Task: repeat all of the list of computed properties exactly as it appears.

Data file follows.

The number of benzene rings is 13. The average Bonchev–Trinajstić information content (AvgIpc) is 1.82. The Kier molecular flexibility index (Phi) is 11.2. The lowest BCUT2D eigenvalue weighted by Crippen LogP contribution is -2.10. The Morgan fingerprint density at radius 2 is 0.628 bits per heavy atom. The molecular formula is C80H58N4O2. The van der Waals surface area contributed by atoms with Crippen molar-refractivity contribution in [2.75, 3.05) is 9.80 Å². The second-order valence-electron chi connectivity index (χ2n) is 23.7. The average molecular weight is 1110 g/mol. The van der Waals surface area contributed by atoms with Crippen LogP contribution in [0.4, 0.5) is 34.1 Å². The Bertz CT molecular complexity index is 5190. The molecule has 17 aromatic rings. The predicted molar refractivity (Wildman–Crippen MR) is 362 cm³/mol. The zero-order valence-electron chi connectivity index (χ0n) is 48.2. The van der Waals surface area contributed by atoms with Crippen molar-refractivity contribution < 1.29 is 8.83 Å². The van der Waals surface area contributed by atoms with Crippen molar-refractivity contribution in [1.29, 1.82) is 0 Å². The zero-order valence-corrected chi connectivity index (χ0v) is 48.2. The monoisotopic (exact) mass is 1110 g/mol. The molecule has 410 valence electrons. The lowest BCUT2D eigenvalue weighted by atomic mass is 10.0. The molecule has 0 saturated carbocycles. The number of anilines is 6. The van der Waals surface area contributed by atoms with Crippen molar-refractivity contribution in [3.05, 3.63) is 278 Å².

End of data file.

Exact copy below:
The number of benzene rings is 13. The average Bonchev–Trinajstić information content (AvgIpc) is 1.82. The Kier molecular flexibility index (Phi) is 11.2. The lowest BCUT2D eigenvalue weighted by Crippen LogP contribution is -2.10. The Morgan fingerprint density at radius 2 is 0.628 bits per heavy atom. The molecular formula is C80H58N4O2. The van der Waals surface area contributed by atoms with Crippen molar-refractivity contribution in [2.75, 3.05) is 9.80 Å². The second-order valence-electron chi connectivity index (χ2n) is 23.7. The average molecular weight is 1110 g/mol. The van der Waals surface area contributed by atoms with Crippen LogP contribution in [0.4, 0.5) is 34.1 Å². The Bertz CT molecular complexity index is 5190. The molecule has 17 aromatic rings. The predicted molar refractivity (Wildman–Crippen MR) is 362 cm³/mol. The zero-order valence-electron chi connectivity index (χ0n) is 48.2. The van der Waals surface area contributed by atoms with Crippen molar-refractivity contribution < 1.29 is 8.83 Å². The van der Waals surface area contributed by atoms with Crippen molar-refractivity contribution in [1.29, 1.82) is 0 Å². The zero-order valence-corrected chi connectivity index (χ0v) is 48.2. The monoisotopic (exact) mass is 1110 g/mol. The molecule has 410 valence electrons. The lowest BCUT2D eigenvalue weighted by atomic mass is 10.0. The molecule has 0 saturated carbocycles. The number of anilines is 6. The van der Waals surface area contributed by atoms with Crippen molar-refractivity contribution in [3.05, 3.63) is 278 Å².